Students reported the times at which they usually had their main meal. Some respondents answered by giving breakfast times, while others reported lunch times. In other words, the students defined their main meal, with breakfast time defined as meals consumed before 11:00 h and lunch after 11:00 h for students who woke up early. For students who identified 11:00 h as their main meal but woke up later, this was considered breakfast. Additionally, students were asked to report the time they typically had their last meal before bedtime.

4.3. Statistical Analysis

The power of the statistical analysis was calculated to verify the appropriateness of the sample size. For this purpose, the value of 0.30 was chosen as the effect size, considering alpha as 0.05, in an independent sample comparison of one-way fixed effect ANOVA. Thus, the statistical power estimated was 0.90. This approach ensured that the study was sufficiently powered to yield reliable results, providing a solid foundation for the statistical analyses conducted in the investigation. The GPower program was used to perform this calculation (V.
For statistical analysis, Jamovi Project software (2021) version 2.2 and R software (version 4.2.3) were used. First, descriptive analyses were conducted for continuous variables (mean and standard deviation) and rates (percentages) for categorical variables. Chi-square tests were used to check for differences between the levels of trait and state anxiety. Spearman’s linear correlation coefficient was used for some descriptive analyses. A significance level of p < 0.05 was adopted in all tests.
The hypothesis that morning-type students have earlier meal times and better sleep quality with lower anxiety levels was tested using a non-parametric analysis of variance (Kruskal–Wallis test). The Wilcoxon multiple comparisons test was used for analyses of variance that reached statistical significance.
The independent variables (chronotype, time of last meal and main meal) were grouped into the following categories: evening students who had dinner before 20:00 h (EB20h); evening students who had dinner after 20:00 h (EA20h); evening students who reported breakfast as their main meal (EBF); and evening students who reported lunch/dinner as their main meal (ELD). The same categories were adopted for the morning group (MB20h, MA20h, MBF, and MLD). Based on the median, chronotype data were divided into two categories: evening (P0–P50) and morning (P50–P100). This criterion was essential to avoid compromising the sample size in each category, which might have affected the analysis of variance.
Studies have considered 21:00 h as late-night eating [49,50]. Additionally, a recent study with the Brazilian population found a higher risk for obesity among those who have their last meal after 21:00 h [18]. Considering that the popular time for dinner in Brazil is 19:00 h, we decided to select a time between 19:00 h and 21:00 h for stratifying the food intake schedules between groups. Thus, we chose 20:00 h as the cut-off time, opting for a more conservative approach.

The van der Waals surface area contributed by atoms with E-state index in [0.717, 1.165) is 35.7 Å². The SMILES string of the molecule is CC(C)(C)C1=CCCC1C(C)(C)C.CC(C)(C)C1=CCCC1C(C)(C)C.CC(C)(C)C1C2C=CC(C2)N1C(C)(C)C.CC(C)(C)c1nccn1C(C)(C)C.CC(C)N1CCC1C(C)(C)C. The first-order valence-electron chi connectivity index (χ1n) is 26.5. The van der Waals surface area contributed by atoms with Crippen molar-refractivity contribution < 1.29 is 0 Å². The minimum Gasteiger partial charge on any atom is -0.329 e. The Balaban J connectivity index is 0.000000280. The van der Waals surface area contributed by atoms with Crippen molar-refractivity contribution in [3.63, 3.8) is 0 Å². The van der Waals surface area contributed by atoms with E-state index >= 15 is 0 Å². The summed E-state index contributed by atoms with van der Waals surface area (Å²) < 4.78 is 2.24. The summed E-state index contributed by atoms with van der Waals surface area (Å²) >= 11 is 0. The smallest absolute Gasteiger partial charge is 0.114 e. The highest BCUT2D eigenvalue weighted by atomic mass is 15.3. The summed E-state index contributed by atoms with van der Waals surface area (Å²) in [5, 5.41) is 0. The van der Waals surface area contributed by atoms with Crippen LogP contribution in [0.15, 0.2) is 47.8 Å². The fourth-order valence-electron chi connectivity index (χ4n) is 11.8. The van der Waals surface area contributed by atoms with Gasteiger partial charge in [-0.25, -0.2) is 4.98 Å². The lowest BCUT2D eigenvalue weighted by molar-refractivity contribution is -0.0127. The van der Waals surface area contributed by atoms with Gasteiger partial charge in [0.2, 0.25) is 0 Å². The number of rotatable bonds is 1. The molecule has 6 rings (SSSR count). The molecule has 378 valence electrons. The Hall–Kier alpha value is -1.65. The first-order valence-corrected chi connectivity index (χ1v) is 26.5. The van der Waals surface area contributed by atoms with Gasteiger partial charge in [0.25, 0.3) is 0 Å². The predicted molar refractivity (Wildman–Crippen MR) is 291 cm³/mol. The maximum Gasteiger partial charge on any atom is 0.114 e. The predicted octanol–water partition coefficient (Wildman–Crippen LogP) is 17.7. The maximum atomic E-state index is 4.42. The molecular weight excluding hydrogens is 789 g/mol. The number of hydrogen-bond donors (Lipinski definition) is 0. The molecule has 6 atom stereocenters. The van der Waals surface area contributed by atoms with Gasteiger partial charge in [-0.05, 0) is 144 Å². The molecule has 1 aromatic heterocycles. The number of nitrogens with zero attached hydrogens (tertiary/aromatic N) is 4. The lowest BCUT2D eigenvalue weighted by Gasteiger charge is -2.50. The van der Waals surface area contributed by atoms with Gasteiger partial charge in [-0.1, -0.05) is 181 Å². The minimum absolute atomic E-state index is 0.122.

5. Conclusions

Morning-type students, regardless of the time of their last meal at night, exhibited lower levels of trait and state anxiety compared to evening-type students who dined later (after 20:00 h). Additionally, morning types had lower anxiety levels than evening types, regardless of their meal timing preferences (breakfast or lunch/dinner). No associations were found between meal time and sleep quality, irrespective of chronotype. However, poorer sleep quality and later bedtime were associated with trait anxiety, where the later the bedtime, the poorer the sleep quality. Further studies should be conducted investigating the relationship between anxiety and sleep in healthcare students, with a focus on meal timing.

Author Contributions

Conceptualization, C.S.d.S.L., J.F.A., L.L.D. and C.R.d.C.M.; data collection, A.E.T.P.d.F. and C.S.d.S.L.; methodology, C.S.d.S.L., J.S.S. and C.R.d.C.M.; formal analysis, J.S.S.; writing orginal draft preparation, C.S.d.S.L.; writing review and editing, A.E.T.P.d.F., J.S.S., J.F.A., L.L.D. and C.R.d.C.M.; supervision, C.R.d.C.M.; project administration, J.F.A.; funding acquisition, L.L.D. All authors have read and agreed to the published version of the manuscript.


This research was funded by the Fundação de Amparo à Pesquisa do Estado de São Paulo –FAPESP (Processo 2021/05367-6). Claudia Roberta de Castro Moreno is a fellowship recipient of CNPq 307875/2022-9.

Institutional Review Board Statement

The study was conducted in accordance with the Declaration of Helsinki, and approved by the Ethics Committee of University of São Paulo (protocol code 4.821.293 and date of approval was 1 July 2021).

Informed Consent Statement

Informed consent was obtained from all subjects involved in the study.

Data Availability Statement

Correspondence and requests for materials should be addressed to

Conflicts of Interest

The authors declare no conflicts of interest.


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Figure 1. Mean dinnertime (last meal) and bedtime, stratified by students who dine before and after 20:00 h.